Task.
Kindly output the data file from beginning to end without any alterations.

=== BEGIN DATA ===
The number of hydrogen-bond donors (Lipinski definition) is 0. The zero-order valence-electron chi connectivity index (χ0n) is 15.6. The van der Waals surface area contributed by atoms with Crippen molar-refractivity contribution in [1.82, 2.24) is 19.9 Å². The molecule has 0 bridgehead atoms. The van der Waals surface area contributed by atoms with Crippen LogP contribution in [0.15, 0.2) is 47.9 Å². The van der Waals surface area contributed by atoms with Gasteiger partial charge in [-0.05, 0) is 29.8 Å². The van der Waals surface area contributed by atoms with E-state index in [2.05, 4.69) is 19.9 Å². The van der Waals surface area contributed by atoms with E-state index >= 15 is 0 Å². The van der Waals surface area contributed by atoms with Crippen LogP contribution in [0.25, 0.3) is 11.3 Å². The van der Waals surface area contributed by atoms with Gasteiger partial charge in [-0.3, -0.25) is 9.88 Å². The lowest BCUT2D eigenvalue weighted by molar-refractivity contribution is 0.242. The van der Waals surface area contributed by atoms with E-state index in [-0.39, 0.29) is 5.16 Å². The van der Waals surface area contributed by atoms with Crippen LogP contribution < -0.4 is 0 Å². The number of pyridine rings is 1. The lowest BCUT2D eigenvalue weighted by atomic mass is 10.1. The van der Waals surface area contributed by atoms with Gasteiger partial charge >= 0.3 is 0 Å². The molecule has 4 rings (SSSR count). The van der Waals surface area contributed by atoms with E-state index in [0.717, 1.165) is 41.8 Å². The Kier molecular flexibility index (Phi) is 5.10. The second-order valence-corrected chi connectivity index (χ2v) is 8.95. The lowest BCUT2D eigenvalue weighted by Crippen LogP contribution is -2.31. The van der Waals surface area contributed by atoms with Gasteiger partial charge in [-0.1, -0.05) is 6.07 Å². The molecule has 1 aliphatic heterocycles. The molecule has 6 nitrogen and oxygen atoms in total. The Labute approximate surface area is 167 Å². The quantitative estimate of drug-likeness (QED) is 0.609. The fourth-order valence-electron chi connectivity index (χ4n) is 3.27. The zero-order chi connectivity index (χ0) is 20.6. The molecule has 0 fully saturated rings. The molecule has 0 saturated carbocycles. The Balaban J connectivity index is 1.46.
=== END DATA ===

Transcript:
The number of hydrogen-bond donors (Lipinski definition) is 0. The zero-order valence-electron chi connectivity index (χ0n) is 15.6. The van der Waals surface area contributed by atoms with Crippen molar-refractivity contribution in [1.82, 2.24) is 19.9 Å². The molecule has 0 bridgehead atoms. The van der Waals surface area contributed by atoms with Crippen LogP contribution in [0.15, 0.2) is 47.9 Å². The van der Waals surface area contributed by atoms with Gasteiger partial charge in [-0.05, 0) is 29.8 Å². The van der Waals surface area contributed by atoms with E-state index in [2.05, 4.69) is 19.9 Å². The van der Waals surface area contributed by atoms with E-state index >= 15 is 0 Å². The van der Waals surface area contributed by atoms with Crippen LogP contribution in [0.25, 0.3) is 11.3 Å². The van der Waals surface area contributed by atoms with Gasteiger partial charge in [-0.3, -0.25) is 9.88 Å². The lowest BCUT2D eigenvalue weighted by molar-refractivity contribution is 0.242. The van der Waals surface area contributed by atoms with E-state index in [-0.39, 0.29) is 5.16 Å². The van der Waals surface area contributed by atoms with Crippen LogP contribution < -0.4 is 0 Å². The number of pyridine rings is 1. The lowest BCUT2D eigenvalue weighted by atomic mass is 10.1. The van der Waals surface area contributed by atoms with Gasteiger partial charge >= 0.3 is 0 Å². The molecule has 4 rings (SSSR count). The van der Waals surface area contributed by atoms with E-state index in [0.717, 1.165) is 41.8 Å². The Kier molecular flexibility index (Phi) is 5.10. The second-order valence-corrected chi connectivity index (χ2v) is 8.95. The lowest BCUT2D eigenvalue weighted by Crippen LogP contribution is -2.31. The van der Waals surface area contributed by atoms with Gasteiger partial charge in [-0.1, -0.05) is 6.07 Å². The molecule has 1 aliphatic heterocycles. The molecule has 6 nitrogen and oxygen atoms in total. The Labute approximate surface area is 167 Å². The quantitative estimate of drug-likeness (QED) is 0.609. The fourth-order valence-electron chi connectivity index (χ4n) is 3.27. The zero-order chi connectivity index (χ0) is 20.6. The molecule has 0 fully saturated rings. The molecule has 0 saturated carbocycles. The Balaban J connectivity index is 1.46.